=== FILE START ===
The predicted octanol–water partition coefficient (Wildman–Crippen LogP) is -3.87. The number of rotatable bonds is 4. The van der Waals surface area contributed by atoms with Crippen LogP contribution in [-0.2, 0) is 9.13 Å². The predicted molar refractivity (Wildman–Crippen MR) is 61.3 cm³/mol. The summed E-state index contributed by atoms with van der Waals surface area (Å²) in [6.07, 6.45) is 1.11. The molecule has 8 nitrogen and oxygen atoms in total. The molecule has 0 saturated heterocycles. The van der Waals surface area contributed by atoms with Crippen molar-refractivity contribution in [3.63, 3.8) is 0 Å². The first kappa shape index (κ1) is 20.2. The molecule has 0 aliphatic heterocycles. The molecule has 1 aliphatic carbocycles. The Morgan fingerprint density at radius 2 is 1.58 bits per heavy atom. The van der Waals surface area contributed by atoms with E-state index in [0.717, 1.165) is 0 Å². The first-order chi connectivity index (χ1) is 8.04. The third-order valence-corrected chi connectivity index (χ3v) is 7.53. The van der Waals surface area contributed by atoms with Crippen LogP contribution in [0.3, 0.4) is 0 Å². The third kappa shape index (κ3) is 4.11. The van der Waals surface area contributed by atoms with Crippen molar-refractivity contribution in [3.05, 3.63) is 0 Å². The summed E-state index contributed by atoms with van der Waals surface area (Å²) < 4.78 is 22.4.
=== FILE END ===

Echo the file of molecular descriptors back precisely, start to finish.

The predicted octanol–water partition coefficient (Wildman–Crippen LogP) is -3.87. The number of rotatable bonds is 4. The van der Waals surface area contributed by atoms with Crippen LogP contribution in [-0.2, 0) is 9.13 Å². The predicted molar refractivity (Wildman–Crippen MR) is 61.3 cm³/mol. The summed E-state index contributed by atoms with van der Waals surface area (Å²) in [6.07, 6.45) is 1.11. The molecule has 8 nitrogen and oxygen atoms in total. The molecule has 0 saturated heterocycles. The van der Waals surface area contributed by atoms with Crippen molar-refractivity contribution in [3.63, 3.8) is 0 Å². The first kappa shape index (κ1) is 20.2. The molecule has 0 aliphatic heterocycles. The molecule has 1 aliphatic carbocycles. The Morgan fingerprint density at radius 2 is 1.58 bits per heavy atom. The van der Waals surface area contributed by atoms with E-state index in [0.717, 1.165) is 0 Å². The first-order chi connectivity index (χ1) is 8.04. The third-order valence-corrected chi connectivity index (χ3v) is 7.53. The van der Waals surface area contributed by atoms with Crippen LogP contribution in [0.3, 0.4) is 0 Å². The third kappa shape index (κ3) is 4.11. The van der Waals surface area contributed by atoms with Crippen molar-refractivity contribution in [3.05, 3.63) is 0 Å². The summed E-state index contributed by atoms with van der Waals surface area (Å²) < 4.78 is 22.4.